I mentioned the story of Erica Corder a couple days ago — she’s the high school valedictorian who submitted her graduation speech in advance to school officials, as their rules dictated. But when graduation took place, she broke from the pre-written speech and talked about Jesus instead.
Long story short, the principal made her apologize. She did, then she sued. A court threw out the case. She appealed. The 10th U.S. Circuit Court of Appeals ruled last week in favor of the school officials (PDF).
Erica is now a student at Wheaton College in Illinois. I had a chance to ask Erica a few questions about her case. Her responses are below:
Hemant: Will you take this case any further? Try for the Supreme Court?
Erica: I have not decided if I will take this case any further.
Hemant: Do you feel the school reprimanded you because you spoke about your Christian faith or for other reasons? Do you think you would’ve been forced to apologize if you had spoken about, say, your non-Christian faith or your atheism?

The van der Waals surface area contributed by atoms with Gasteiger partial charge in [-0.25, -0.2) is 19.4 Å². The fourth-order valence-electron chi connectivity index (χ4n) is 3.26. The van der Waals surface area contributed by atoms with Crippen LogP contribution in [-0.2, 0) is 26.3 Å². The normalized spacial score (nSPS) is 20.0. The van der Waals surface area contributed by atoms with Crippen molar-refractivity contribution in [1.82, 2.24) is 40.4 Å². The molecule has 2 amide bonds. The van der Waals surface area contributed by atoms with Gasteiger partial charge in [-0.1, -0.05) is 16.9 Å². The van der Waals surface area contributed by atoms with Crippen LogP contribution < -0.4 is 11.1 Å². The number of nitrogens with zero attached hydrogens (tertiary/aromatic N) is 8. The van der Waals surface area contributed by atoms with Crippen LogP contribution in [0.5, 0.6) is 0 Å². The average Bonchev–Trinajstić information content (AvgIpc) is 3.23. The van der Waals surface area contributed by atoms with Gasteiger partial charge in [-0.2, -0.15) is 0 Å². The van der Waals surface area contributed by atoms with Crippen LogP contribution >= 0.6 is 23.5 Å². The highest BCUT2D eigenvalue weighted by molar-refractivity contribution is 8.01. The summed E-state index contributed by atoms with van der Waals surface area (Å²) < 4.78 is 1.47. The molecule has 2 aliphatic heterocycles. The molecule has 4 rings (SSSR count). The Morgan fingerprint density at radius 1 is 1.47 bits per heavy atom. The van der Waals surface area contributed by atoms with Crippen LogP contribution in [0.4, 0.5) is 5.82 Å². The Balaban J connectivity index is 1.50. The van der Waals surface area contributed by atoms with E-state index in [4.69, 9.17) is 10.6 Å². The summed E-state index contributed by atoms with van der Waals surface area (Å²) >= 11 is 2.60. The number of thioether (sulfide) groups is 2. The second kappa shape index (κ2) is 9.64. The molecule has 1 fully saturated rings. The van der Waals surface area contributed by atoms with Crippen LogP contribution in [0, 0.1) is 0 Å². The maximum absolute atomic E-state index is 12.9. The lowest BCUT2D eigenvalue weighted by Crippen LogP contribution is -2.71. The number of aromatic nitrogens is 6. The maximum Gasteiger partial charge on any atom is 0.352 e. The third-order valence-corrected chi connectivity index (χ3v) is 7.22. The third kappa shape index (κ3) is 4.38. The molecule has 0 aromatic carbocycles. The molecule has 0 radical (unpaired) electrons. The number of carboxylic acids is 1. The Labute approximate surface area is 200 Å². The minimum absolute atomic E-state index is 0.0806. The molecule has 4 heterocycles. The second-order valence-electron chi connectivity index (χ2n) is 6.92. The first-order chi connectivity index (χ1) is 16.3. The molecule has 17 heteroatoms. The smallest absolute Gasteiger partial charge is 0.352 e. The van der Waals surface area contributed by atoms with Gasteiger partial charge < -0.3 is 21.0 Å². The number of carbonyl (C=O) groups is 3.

Erica: I do believe that the school reprimanded me for my Christian faith, but also bc I did not inform them of what I was going to say ahead of time. However, I was told that if I had asked permission I would not have been allowed to say what I did. I doubt that the situation would have been handled the same if I had not used Jesus’ name.Hemant: Has this case affected you in any way in college?
Erica: This case has not affected me much in college. I did not file the case for myself but for the benefit of future [Lewis-Palmer High School] students. My hope is that, in the future, students will not be punished for sharing their own beliefs at graduation.
Hemant: Are you still a vocal advocate for Christianity?
Erica: Yes, I am still a vocal advocate for Jesus. I enjoy sharing the good news of Jesus Christ with those who do not know Him
Hemant: If you could do it again, would you have given the same speech?
Erica: Yes, I think I would give my speech again, if that is what I felt God calling me to do.